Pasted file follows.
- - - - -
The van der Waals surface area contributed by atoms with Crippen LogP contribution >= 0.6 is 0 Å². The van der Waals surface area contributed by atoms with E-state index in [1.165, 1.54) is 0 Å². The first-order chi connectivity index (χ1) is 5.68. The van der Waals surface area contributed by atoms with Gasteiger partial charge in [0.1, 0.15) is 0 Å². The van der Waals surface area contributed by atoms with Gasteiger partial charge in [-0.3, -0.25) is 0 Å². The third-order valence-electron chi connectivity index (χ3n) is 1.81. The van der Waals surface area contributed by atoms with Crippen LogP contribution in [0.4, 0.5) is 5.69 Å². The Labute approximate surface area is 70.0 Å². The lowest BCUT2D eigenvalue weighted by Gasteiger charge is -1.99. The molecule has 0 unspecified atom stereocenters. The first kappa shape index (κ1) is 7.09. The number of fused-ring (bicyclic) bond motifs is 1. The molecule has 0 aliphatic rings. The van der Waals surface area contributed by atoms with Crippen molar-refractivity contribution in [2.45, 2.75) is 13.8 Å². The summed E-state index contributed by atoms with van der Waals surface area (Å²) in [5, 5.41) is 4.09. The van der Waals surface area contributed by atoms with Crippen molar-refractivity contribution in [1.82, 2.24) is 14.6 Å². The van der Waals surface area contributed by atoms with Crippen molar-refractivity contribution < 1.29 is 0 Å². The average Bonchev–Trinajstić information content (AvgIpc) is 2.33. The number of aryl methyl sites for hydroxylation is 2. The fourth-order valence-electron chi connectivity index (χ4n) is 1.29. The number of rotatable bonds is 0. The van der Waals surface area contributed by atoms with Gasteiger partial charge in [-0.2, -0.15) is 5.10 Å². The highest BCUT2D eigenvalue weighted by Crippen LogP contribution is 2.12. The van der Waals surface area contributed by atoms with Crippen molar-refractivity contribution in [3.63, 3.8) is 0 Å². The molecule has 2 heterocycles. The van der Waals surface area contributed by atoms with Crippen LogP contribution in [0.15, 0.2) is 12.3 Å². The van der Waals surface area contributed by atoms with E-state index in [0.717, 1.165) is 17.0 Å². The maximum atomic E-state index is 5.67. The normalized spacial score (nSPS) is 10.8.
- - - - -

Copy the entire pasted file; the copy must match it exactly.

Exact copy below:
The van der Waals surface area contributed by atoms with Crippen LogP contribution >= 0.6 is 0 Å². The van der Waals surface area contributed by atoms with E-state index in [1.165, 1.54) is 0 Å². The first-order chi connectivity index (χ1) is 5.68. The van der Waals surface area contributed by atoms with Gasteiger partial charge in [0.1, 0.15) is 0 Å². The van der Waals surface area contributed by atoms with Gasteiger partial charge in [-0.3, -0.25) is 0 Å². The third-order valence-electron chi connectivity index (χ3n) is 1.81. The van der Waals surface area contributed by atoms with Crippen LogP contribution in [0.4, 0.5) is 5.69 Å². The Labute approximate surface area is 70.0 Å². The lowest BCUT2D eigenvalue weighted by Gasteiger charge is -1.99. The molecule has 0 unspecified atom stereocenters. The first kappa shape index (κ1) is 7.09. The number of fused-ring (bicyclic) bond motifs is 1. The molecule has 0 aliphatic rings. The van der Waals surface area contributed by atoms with Crippen molar-refractivity contribution in [2.45, 2.75) is 13.8 Å². The summed E-state index contributed by atoms with van der Waals surface area (Å²) in [5, 5.41) is 4.09. The van der Waals surface area contributed by atoms with Crippen molar-refractivity contribution in [1.82, 2.24) is 14.6 Å². The van der Waals surface area contributed by atoms with Crippen molar-refractivity contribution < 1.29 is 0 Å². The average Bonchev–Trinajstić information content (AvgIpc) is 2.33. The number of aryl methyl sites for hydroxylation is 2. The fourth-order valence-electron chi connectivity index (χ4n) is 1.29. The number of rotatable bonds is 0. The van der Waals surface area contributed by atoms with Gasteiger partial charge in [-0.2, -0.15) is 5.10 Å². The highest BCUT2D eigenvalue weighted by Crippen LogP contribution is 2.12. The van der Waals surface area contributed by atoms with Crippen molar-refractivity contribution in [3.63, 3.8) is 0 Å². The molecule has 2 heterocycles. The van der Waals surface area contributed by atoms with Crippen LogP contribution in [0.15, 0.2) is 12.3 Å². The van der Waals surface area contributed by atoms with E-state index in [0.717, 1.165) is 17.0 Å². The maximum atomic E-state index is 5.67. The normalized spacial score (nSPS) is 10.8.